I recently met with a fifth grader. HIs mother thought I would be the best person to catch her son up so he could be in the top math group. Her son was very disturbed because he was not placed in the highest math class. When asked why that was important to him, he replied, “I want to get into a good college, and to do that, I have to be in the highest math class.”
His belief about placement and the focus of being in the high math class will be detrimental to his overall success.
A little background is necessary to understand why.
- His mother shared how he was always playing catch up. He would start the year slowly and then in February pick up steam and catch up.
- He was the youngest student in his class. He hadn’t turned 10 until the first of October. Some of his classmates were turning 11 in December. One wouldn’t think a whole chronological year would make a difference, but it does.
- It was believed that he was always playing catch up.
Catching up doesn’t happen. What does happen is the brain experiences 6 months growth. The part of the brain required to understand the concepts gets the development needed to process them. It’s somewhat like being a weight lifter. In September a 5 pound weight feels heavy, but adding one pound a day to an exercise routine helps build the muscle strength that is required to lift a fifty pound weight by February.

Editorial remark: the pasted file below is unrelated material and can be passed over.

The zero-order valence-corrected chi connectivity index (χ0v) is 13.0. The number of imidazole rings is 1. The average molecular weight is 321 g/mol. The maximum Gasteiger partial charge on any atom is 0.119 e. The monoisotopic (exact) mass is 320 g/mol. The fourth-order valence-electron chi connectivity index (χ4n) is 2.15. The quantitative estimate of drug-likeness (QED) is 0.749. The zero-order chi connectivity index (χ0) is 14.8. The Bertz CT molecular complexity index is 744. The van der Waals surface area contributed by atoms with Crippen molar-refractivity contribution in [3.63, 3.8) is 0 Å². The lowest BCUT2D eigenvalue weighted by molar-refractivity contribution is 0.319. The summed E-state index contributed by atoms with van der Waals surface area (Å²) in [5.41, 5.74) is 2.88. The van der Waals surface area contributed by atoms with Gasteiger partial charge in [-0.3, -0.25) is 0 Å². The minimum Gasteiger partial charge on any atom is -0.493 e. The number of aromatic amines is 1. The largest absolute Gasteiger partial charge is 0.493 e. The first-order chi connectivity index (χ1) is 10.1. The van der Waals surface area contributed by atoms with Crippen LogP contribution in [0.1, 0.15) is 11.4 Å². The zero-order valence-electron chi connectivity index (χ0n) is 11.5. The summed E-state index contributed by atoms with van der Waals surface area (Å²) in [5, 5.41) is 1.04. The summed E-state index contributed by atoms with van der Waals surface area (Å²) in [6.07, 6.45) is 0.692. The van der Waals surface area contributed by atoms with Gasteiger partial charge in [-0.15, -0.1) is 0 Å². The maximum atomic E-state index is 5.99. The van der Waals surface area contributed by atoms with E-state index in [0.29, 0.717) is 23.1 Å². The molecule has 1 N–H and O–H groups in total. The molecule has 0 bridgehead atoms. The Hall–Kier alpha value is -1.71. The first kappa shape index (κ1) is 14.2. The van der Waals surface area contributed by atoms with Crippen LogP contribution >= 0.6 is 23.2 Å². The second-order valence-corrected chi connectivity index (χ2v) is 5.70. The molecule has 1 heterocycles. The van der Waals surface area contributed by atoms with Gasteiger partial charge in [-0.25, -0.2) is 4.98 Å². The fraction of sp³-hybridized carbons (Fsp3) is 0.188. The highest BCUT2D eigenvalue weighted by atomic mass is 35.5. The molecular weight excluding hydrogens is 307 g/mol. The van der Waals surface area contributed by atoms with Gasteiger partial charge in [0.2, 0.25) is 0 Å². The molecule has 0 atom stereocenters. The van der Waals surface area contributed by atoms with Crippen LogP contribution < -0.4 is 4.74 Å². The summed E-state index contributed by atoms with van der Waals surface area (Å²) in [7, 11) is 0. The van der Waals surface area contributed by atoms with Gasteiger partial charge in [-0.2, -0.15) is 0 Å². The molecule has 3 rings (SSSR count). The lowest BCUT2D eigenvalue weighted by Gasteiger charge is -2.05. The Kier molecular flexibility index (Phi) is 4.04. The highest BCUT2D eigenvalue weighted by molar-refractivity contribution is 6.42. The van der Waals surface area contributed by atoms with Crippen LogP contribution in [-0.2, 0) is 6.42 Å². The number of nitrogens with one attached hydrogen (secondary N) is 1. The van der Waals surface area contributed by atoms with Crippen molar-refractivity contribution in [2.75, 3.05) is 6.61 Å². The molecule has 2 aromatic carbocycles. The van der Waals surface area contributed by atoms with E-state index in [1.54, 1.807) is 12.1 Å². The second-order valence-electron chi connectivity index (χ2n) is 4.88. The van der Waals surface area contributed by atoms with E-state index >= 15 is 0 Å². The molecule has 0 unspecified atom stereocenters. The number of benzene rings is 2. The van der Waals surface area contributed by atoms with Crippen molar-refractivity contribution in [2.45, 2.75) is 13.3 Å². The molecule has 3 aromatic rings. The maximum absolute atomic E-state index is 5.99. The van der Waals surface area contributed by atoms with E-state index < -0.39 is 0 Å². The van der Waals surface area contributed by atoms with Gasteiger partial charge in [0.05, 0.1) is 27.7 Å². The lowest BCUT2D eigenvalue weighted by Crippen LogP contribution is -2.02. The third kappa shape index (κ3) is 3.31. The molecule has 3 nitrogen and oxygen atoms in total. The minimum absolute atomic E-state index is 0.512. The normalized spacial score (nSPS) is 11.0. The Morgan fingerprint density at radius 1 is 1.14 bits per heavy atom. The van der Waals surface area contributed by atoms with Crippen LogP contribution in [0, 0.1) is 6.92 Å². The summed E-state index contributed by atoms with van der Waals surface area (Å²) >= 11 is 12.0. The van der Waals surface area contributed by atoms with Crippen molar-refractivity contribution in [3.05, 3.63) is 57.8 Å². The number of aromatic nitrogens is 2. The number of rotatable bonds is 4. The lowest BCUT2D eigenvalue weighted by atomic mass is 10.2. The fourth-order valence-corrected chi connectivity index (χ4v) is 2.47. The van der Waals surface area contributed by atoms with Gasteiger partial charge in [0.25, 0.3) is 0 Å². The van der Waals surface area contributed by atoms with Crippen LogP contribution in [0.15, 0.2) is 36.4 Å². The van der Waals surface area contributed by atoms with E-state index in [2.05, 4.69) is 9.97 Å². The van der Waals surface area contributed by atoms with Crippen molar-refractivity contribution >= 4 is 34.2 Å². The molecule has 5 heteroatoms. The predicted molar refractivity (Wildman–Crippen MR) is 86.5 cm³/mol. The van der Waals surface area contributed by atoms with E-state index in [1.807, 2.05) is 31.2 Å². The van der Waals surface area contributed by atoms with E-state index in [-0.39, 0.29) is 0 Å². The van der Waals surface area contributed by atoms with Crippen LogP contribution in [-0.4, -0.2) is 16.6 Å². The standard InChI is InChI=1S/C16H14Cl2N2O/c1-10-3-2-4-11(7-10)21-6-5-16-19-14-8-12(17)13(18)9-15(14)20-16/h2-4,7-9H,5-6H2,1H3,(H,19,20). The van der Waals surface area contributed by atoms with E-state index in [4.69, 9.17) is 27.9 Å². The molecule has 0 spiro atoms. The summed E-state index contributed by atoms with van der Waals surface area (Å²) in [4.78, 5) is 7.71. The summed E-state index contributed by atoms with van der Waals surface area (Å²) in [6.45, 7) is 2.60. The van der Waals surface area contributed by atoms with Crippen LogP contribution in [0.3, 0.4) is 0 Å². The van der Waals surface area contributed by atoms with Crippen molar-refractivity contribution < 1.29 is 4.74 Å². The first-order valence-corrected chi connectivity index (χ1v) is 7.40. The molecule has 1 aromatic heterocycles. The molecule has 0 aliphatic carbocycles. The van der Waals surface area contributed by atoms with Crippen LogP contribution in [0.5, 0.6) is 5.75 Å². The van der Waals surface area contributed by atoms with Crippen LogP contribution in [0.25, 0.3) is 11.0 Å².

The proper placement is not determined by intellect, but by developmental appropriateness.
For 25 years I taught the lowest math class in third grade. The children weren’t dumb. They were quite clever when solving higher level thinking problems. Many of them had formed a negative mindset about math determined by the fact that they struggled with memorizing addition and subtraction math facts. Once they were taught in a way that was appropriate for their brain development, they changed their view of math and began begging for more.
If taught at the appropriate time in their brain development, students will surpass those who might have been in the high math class in third grade.
Many of my developmental math students have gone on to win math awards in high school, become physicists in college, and one attained multiple degrees in astrophysics. My former students have become engineers, architects, doctors, lawyers, inventors of a solar refrigeration unit for African villagers, and a developer of an app to assists policemen. Some found their niche and report that they still remember the way they learned multiplication that they still use 30 years later. There are some who decided college wasn’t for them and became successful entrepreneurs. With 48 years in teaching, I have countless examples of struggling students in math who became successful individuals because they were placed properly in elementary school.
We need to meet children where they are and not be worried about getting them ahead. The right placement might be the lowest reading or math class. The emphasis needs to be on growth not on the group one is placed in.